That all being said...I wonder how much Debbie Dietz suffered seeing her dad die at the hands of this scum? I wonder how much she suffered seeing the gun turned on her knowing what her fate was? I wonder how much the family members of Gene and Debbie have suffered?

    They probably suffered a great deal, but to me, that's an entirely different consideration that just doesn't apply here.

    He got the most severe penalty we have. We should take care that it is done properly, if we have even the slightest desire of considering ourselves more civilized than the people we punish.

    Eye for an eye belongs in history.




     
  22. You have chosen to ignore posts from FortySixAndTwo. Show FortySixAndTwo's posts

    Re: We torture another one to death.

    In response to NowWhatDoYouWant's comment:

    In response to FortySixAndTwo's comment:

    yeah...can't say I'm too upset. Yeah, yeah, I get we aren't supposed to torture those the govt is trying to kill. I don't believe their intention was to torture...unless you know-it-alls know something everyone else doesn't. I get it's not what the govt should be doing, I also get this isn't what the govt sets out to do.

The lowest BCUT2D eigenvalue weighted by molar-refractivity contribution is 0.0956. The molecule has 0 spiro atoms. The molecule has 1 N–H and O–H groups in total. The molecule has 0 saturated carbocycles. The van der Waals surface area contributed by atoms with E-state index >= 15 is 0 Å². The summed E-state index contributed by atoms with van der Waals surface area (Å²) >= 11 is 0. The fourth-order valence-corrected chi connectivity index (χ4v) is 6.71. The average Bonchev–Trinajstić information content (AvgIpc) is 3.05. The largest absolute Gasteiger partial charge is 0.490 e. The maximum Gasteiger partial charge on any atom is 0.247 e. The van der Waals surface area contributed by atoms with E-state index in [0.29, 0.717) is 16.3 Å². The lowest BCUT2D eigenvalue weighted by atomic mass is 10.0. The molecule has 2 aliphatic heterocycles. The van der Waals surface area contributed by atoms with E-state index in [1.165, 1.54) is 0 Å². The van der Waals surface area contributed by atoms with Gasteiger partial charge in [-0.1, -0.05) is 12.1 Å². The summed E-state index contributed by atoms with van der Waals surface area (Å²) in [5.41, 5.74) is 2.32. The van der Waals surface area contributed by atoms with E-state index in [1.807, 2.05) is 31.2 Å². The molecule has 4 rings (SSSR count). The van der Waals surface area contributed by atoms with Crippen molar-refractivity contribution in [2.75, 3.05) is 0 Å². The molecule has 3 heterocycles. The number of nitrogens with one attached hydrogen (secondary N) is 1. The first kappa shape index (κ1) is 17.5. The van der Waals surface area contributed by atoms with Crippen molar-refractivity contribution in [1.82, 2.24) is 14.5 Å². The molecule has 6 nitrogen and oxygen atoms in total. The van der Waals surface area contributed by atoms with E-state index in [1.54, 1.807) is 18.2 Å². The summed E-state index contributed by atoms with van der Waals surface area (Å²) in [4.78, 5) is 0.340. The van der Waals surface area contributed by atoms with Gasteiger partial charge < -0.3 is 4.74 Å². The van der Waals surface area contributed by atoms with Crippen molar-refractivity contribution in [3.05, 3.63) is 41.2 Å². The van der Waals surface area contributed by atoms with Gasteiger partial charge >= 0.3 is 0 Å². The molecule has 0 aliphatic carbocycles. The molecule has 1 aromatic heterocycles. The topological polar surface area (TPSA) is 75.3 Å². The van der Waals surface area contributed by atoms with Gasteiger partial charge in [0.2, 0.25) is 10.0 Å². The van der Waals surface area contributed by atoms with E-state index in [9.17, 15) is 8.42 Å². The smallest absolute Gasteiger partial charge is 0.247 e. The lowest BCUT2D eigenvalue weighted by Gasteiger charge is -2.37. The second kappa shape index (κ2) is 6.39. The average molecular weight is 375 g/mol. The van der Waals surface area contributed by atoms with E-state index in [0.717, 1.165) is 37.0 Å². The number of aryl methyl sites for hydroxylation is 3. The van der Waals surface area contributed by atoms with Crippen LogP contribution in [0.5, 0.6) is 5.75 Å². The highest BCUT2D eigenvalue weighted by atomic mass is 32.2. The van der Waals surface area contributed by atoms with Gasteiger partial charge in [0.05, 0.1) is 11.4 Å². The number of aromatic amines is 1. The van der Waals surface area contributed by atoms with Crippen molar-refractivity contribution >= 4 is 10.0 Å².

Then it is an area of ongoing disagreement. It seems inconsistent to say government shouldn't be able to do this, but also, so what because of what the guy did. If the focus is on what the government did wrong, it is irrelevant what the prisoner did wrong.

    As for intent....   the states doing this have fought to keep the formulas secret, they have ignored doctors' advice, and are in fact outright experimenting.

    To say they lacked intent...well....I see that like saying that Bob lacked intent to kill when he walked down the street blindfolded firing off a handgun. Sure, maybe he didn't specifically intend to kill someone, but he sure made a point of not caring about a very likely consequence of his actions....

     

     

    That all being said...I wonder how much Debbie Dietz suffered seeing her dad die at the hands of this scum? I wonder how much she suffered seeing the gun turned on her knowing what her fate was? I wonder how much the family members of Gene and Debbie have suffered?

    They probably suffered a great deal, but to me, that's an entirely different consideration that just doesn't apply here.

    He got the most severe penalty we have. We should take care that it is done properly, if we have even the slightest desire of considering ourselves more civilized than the people we punish.

    Eye for an eye belongs in history.






    Agree to disagree

     
  23. You have chosen to ignore posts from DirtyWaterLover. Show DirtyWaterLover's posts

    Re: We torture another one to death.